Here is how I hacked my own phone in order to steal everything I am doing on the Internet via that phone, including my logins, passwords, account information, and all the rest. The whole shebang:

  1. With the scanner attached to the computer, and the software app running, I pressed a button to scan for WiFi connection requests in the area. This might not be the proper technical terminology for this, but the general gist is the following:
    1. When you connect to any WiFi network, your phone remembers it. Let’s say for the sake of this example, I had connected about a month ago to a WiFi network with the SSID “SFO FREE WIFI” when waiting for a flight at San Francisco International Airport.
    2. Whenever my phone is on, and my WiFi is on, and I’m NOT currently connected to a WiFi network, the phone is looking for “SFO FREE WIFI” along with any other networks I had previously connected to. The phone remembers EVERYTHING including any previously used logins/passwords associated with those previous connections of mine. (This goes for any WiFi enabled mobile phone or tablet, by the way. iPhone, iPad, Android, Windows, whatever.)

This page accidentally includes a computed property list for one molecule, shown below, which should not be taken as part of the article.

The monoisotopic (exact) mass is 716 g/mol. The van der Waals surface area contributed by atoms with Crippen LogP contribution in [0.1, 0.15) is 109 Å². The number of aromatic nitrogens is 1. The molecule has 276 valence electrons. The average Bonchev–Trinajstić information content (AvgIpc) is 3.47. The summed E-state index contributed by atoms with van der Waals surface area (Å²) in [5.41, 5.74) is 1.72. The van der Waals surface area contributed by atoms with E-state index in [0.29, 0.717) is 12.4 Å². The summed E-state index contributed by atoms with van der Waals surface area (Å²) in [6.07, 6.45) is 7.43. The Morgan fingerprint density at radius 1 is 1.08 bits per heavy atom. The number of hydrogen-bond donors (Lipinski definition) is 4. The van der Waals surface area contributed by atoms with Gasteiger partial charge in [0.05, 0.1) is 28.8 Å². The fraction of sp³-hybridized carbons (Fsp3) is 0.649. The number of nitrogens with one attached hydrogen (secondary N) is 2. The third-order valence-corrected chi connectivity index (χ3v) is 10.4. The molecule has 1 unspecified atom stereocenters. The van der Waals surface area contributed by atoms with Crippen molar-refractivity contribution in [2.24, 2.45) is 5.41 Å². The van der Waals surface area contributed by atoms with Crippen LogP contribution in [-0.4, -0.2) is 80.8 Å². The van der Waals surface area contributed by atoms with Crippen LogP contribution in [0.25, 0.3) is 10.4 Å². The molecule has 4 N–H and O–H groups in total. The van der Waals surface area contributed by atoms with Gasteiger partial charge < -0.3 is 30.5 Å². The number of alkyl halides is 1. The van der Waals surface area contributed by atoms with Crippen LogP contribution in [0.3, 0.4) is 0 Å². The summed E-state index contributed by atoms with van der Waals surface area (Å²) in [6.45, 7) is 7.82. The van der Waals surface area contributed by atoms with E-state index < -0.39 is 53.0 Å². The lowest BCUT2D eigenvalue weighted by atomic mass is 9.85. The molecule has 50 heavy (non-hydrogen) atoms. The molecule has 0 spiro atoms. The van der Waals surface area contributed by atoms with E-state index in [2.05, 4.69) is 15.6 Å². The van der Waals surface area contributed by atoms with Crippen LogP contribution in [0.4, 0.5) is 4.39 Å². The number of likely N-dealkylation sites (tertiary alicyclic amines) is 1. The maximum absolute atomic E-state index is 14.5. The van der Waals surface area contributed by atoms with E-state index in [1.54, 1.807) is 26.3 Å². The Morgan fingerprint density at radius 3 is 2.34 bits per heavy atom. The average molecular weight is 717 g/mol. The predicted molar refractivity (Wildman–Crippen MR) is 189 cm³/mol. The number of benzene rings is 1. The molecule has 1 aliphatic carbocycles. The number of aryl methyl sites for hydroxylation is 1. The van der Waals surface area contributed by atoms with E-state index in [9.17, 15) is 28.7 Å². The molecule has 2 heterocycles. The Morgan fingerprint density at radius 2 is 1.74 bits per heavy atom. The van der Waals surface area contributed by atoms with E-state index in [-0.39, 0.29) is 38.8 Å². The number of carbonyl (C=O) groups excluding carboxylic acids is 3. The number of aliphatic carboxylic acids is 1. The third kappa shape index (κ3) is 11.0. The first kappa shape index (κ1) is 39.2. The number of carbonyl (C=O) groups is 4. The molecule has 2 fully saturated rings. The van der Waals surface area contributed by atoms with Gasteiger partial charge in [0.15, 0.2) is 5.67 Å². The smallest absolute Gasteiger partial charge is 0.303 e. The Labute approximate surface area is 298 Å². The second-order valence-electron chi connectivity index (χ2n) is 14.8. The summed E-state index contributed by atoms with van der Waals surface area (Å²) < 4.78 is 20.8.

2. I could instantly see that my phone was searching for “SFO FREE WIFI” amongst other various previously used WiFi SSIDs.
  3. I then used another readily-available app to create a new WiFi network called “SFO FREE WIFI”.
  4. My phone connected to this bogus “SFO FREE WIFI” network instantly, assuming it was the one I had previously been connected to at San Francisco International Airport a month ago.
  5. Via this app, all my information was now passing through a “trap application” (also not a true technical term) in which everything was being captured.

How can you prevent against this? Keep your WiFi turned off on your phone whenever you are not in your home or office or any other place where you are connecting to a trusted network. It also saves your battery.

In fact, don’t connect to ANY WiFi network until you’re completely convinced that it’s a reliable and trustworthy source.

When you do connect to a trusted public network such as an airport or hotel, uncheck the “remember this network” box if it exists on your device.

That is all the scaremongering I have in me for today. Carry on.